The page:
Monday, March 30, 2009

Productivity Tools for Poor Typists - and Others

keyboard with caps lock key removed

Confession time: I'm a two-finger typist - pretty fast for two fingers, but still. I learned touch typing back in high school, lost the skill, never got it back. (Yes, I know I could teach myself again; that's on the someday/maybe list.)

Here are two ways I've become more productive on the computer:

1. I turned off the caps lock key.

I was always hitting that darn key by mistake. Back on my old PC, I just removed the key from my keyboard, as in the photo above. But on my Mac, I simply learned how to disable the caps lock key. You can also do this on a PC, but I'm no expert there; I'll let you google for solutions. (I also got a giggle from the Caps Lock Trainer Key, found via Unplggd.]

[photo of keyboard with caps lock removed by tlianza / Tom Lianza, licensed under Creative Commons]

sample text expansions

2. I bought a text expansion tool.

This is what Mark Hurst calls a "bit lever", and he's the one who introduced me to the idea. My choice is Typinator (a Mac-only product), but there are plenty of other options for both PCs and Macs; Guy Kawasaki uses TextExpander.

Typinator lets me define a whole series of simple abbreviations that I can type in any program. When I enter one of those abbreviations, it gets replaced with a chunk of text - in my case, that's often multiple paragraphs. I use it for long phrases I type with some regularity (such as National Association of Professional Organizers - San Francisco Bay Area Chapter), some standard e-mail replies I send as a Freecycle moderator, and much more.

Highly recommended for all - not just the two-finger typists!

Sunday, March 29, 2009

Fun with Storage: Fabric Buckets

fabric bucket

Fabric buckets provide a splash of color and pattern to jazz up any room - and at not-too-crazy prices. This bucket by Lotta Jansdotter costs $32 (plus shipping, and possibly tax) and is the most expensive of the choices listed here. Update on April 15, 2012: Lotta Jansdotter doesn't seem to sell these any more.

fabric storage bucket with animals

Other nice buckets are available through various Etsy shops. This fabric storage bucket comes from Henry and Zoe; right now, there are nine different fabrics available.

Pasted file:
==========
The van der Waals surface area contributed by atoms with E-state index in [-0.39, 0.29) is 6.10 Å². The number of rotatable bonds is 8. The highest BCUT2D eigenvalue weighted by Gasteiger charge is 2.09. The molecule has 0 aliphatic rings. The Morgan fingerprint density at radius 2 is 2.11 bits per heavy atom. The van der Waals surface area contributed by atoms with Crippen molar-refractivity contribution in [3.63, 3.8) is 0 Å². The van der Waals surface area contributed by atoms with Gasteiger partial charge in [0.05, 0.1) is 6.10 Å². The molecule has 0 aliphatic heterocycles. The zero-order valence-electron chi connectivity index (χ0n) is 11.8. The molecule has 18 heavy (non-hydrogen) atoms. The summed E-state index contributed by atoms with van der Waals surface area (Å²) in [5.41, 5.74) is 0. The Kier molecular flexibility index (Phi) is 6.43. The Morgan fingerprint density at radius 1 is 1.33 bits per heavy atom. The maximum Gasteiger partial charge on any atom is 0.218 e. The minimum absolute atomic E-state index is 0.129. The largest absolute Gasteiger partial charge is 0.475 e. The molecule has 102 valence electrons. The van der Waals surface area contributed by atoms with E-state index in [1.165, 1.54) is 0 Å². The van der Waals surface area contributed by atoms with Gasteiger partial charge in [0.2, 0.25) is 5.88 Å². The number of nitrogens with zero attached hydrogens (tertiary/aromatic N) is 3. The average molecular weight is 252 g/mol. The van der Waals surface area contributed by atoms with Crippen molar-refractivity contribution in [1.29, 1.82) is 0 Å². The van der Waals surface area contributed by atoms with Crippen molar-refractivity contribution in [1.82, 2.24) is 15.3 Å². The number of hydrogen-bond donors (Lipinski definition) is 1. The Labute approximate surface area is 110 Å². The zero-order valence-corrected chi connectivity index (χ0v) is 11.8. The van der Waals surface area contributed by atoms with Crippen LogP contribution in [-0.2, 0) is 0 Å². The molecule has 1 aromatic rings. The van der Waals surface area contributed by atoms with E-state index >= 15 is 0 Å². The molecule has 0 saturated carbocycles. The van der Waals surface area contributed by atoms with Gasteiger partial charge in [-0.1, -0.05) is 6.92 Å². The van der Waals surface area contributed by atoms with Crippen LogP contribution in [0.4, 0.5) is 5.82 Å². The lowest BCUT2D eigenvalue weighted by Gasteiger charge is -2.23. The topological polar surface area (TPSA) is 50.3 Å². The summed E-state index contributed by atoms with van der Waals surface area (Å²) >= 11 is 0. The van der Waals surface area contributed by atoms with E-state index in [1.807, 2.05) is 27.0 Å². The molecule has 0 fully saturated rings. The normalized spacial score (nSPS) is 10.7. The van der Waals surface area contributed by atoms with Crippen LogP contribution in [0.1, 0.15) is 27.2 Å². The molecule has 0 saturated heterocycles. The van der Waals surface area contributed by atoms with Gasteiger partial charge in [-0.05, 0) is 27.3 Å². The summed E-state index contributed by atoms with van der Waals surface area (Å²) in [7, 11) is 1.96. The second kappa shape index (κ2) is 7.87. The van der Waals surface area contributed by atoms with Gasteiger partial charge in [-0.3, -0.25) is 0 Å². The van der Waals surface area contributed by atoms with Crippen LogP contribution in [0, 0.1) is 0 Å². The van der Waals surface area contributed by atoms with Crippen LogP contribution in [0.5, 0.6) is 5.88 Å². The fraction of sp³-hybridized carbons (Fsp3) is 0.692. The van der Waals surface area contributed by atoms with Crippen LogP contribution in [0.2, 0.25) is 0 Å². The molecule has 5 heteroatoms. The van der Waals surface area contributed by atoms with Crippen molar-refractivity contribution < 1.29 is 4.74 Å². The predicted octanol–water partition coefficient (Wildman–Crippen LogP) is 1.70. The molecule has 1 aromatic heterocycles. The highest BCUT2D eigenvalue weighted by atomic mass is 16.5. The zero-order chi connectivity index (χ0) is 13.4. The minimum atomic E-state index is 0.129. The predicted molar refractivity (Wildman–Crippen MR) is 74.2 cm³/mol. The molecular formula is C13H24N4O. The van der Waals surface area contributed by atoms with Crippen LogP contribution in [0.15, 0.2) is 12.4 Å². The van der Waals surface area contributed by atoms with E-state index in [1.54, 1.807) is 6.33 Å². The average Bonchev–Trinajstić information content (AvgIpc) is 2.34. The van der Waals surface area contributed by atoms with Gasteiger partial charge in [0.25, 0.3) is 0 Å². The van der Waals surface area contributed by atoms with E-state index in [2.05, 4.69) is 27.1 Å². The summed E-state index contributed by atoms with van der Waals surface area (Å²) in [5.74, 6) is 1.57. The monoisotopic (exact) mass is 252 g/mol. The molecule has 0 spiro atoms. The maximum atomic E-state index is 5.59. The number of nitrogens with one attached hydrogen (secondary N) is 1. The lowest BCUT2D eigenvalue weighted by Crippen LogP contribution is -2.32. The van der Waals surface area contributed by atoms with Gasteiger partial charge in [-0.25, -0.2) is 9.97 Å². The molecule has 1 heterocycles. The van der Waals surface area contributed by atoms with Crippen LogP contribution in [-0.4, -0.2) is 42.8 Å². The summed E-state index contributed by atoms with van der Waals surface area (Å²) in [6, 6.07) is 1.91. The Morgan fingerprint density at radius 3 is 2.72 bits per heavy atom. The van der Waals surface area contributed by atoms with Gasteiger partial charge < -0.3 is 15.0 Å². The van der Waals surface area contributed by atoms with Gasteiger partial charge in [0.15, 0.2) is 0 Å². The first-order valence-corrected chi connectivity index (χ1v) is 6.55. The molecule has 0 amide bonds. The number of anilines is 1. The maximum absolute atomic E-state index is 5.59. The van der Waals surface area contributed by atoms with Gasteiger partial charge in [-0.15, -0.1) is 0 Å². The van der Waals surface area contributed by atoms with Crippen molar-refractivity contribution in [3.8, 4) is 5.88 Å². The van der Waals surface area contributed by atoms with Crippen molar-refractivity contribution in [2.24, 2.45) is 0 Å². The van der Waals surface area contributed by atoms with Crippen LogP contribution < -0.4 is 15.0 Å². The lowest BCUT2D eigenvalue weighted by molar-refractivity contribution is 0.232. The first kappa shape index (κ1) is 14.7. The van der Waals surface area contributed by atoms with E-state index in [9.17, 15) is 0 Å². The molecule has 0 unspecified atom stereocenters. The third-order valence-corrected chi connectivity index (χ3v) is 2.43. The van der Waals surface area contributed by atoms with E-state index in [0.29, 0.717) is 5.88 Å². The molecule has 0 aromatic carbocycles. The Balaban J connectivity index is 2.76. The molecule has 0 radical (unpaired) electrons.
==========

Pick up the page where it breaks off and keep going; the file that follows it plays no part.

fabric bucket with mopeds

You can also head over to Henry and Zoe Studio Designs for more fabric buckets, including this one. (Name corrected on June 28, 2009)

pair of fabric buckets

These fabric buckets come from White Rabbit 21; right now, the store has seven different bucket choices.

four fabric buckets

And these fabric buckets come from How About Orange. Update on April 15, 2012: The owner of this Etsy shop is closing it down.

fabric bins

Sewing Momma provides these fabric bins. Update on April 15, 2012: This Etsy store seems to have disappeared.

linen bucket

Inklore has this linen bucket. Update on June 5, 2013: These buckets are no longer available; Samantha Hirst, who ran the shop, has refocused on other types of products.

felt bucket

And finally, leaving Etsy, Tiny Décor has felt buckets, made from 100% organic cotton. Update on April 15, 2012: This web site disappeared — but seems to have re-appeared on Etsy.

Saturday, March 28, 2009

Bill Organizers: Filing From 1-31

wood 31-day bill organizer

While a tickler file has a file folder (or a slot) for every day of the current month, and for each of the next 12 months, there are other products that just have spaces labeled 1-31. While these are often called bill organizers, you could certainly use them for other things too. Here's one such product I've seen a lot: the wood 31-day monthly bill organizer.

rotating bill organizer

Another option is the rotating bill organizer. [via ADD Consults] Update on Sept. 1, 2014: This product doesn't seem to be available any more.

file sorter

The Globe-Weis 1-31 Everyday File Fast Sorter looks a lot like the company's other sorter which also has the months - so be sure you're getting the one you want. (Smead has a very similar product.)

red file sorter

There's also this sorter from Esselte, in red. It's made with 30% post-consumer waste.

expanding file, 31 pockets

And a number of companies make expanding files with 31 pockets.

wall pockets for 31 days